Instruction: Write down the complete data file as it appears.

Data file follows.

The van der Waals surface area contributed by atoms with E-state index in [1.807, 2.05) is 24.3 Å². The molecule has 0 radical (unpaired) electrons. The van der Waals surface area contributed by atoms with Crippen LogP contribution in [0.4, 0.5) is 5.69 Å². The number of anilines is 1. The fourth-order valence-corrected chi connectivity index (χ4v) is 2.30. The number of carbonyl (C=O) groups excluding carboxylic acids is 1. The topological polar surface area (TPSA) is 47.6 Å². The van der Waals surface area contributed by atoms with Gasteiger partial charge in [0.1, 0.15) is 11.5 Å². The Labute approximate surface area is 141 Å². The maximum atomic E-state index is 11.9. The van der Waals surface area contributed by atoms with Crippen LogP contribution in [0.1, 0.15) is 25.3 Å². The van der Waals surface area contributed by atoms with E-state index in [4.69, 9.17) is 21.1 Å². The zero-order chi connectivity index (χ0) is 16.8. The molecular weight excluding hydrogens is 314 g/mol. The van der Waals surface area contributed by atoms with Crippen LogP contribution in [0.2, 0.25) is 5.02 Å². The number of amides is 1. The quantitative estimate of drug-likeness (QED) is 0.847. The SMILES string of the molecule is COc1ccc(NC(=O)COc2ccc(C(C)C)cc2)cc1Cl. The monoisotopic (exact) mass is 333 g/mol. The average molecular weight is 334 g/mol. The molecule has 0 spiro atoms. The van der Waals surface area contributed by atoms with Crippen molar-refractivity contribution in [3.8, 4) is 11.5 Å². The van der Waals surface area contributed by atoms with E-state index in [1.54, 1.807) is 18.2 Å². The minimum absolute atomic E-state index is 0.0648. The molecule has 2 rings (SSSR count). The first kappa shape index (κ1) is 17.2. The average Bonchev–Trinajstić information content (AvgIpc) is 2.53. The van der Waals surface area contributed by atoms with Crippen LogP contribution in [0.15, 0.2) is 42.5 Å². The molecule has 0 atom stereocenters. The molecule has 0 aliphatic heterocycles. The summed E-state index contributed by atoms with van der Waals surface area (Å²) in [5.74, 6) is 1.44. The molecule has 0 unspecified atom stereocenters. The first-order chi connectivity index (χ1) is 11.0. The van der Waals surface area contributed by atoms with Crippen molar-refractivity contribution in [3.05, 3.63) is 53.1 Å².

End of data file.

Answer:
The van der Waals surface area contributed by atoms with E-state index in [1.807, 2.05) is 24.3 Å². The molecule has 0 radical (unpaired) electrons. The van der Waals surface area contributed by atoms with Crippen LogP contribution in [0.4, 0.5) is 5.69 Å². The number of anilines is 1. The fourth-order valence-corrected chi connectivity index (χ4v) is 2.30. The number of carbonyl (C=O) groups excluding carboxylic acids is 1. The topological polar surface area (TPSA) is 47.6 Å². The van der Waals surface area contributed by atoms with Gasteiger partial charge in [0.1, 0.15) is 11.5 Å². The Labute approximate surface area is 141 Å². The maximum atomic E-state index is 11.9. The van der Waals surface area contributed by atoms with Crippen LogP contribution in [0.1, 0.15) is 25.3 Å². The van der Waals surface area contributed by atoms with E-state index in [4.69, 9.17) is 21.1 Å². The zero-order chi connectivity index (χ0) is 16.8. The molecular weight excluding hydrogens is 314 g/mol. The van der Waals surface area contributed by atoms with Crippen LogP contribution in [0.2, 0.25) is 5.02 Å². The number of amides is 1. The quantitative estimate of drug-likeness (QED) is 0.847. The SMILES string of the molecule is COc1ccc(NC(=O)COc2ccc(C(C)C)cc2)cc1Cl. The monoisotopic (exact) mass is 333 g/mol. The average molecular weight is 334 g/mol. The molecule has 0 spiro atoms. The van der Waals surface area contributed by atoms with Crippen molar-refractivity contribution in [3.8, 4) is 11.5 Å². The van der Waals surface area contributed by atoms with E-state index in [1.54, 1.807) is 18.2 Å². The minimum absolute atomic E-state index is 0.0648. The molecule has 2 rings (SSSR count). The first kappa shape index (κ1) is 17.2. The average Bonchev–Trinajstić information content (AvgIpc) is 2.53. The van der Waals surface area contributed by atoms with Crippen LogP contribution in [0.15, 0.2) is 42.5 Å². The molecule has 0 atom stereocenters. The molecule has 0 aliphatic heterocycles. The summed E-state index contributed by atoms with van der Waals surface area (Å²) in [5.74, 6) is 1.44. The molecule has 0 unspecified atom stereocenters. The first-order chi connectivity index (χ1) is 11.0. The van der Waals surface area contributed by atoms with Crippen molar-refractivity contribution in [3.05, 3.63) is 53.1 Å².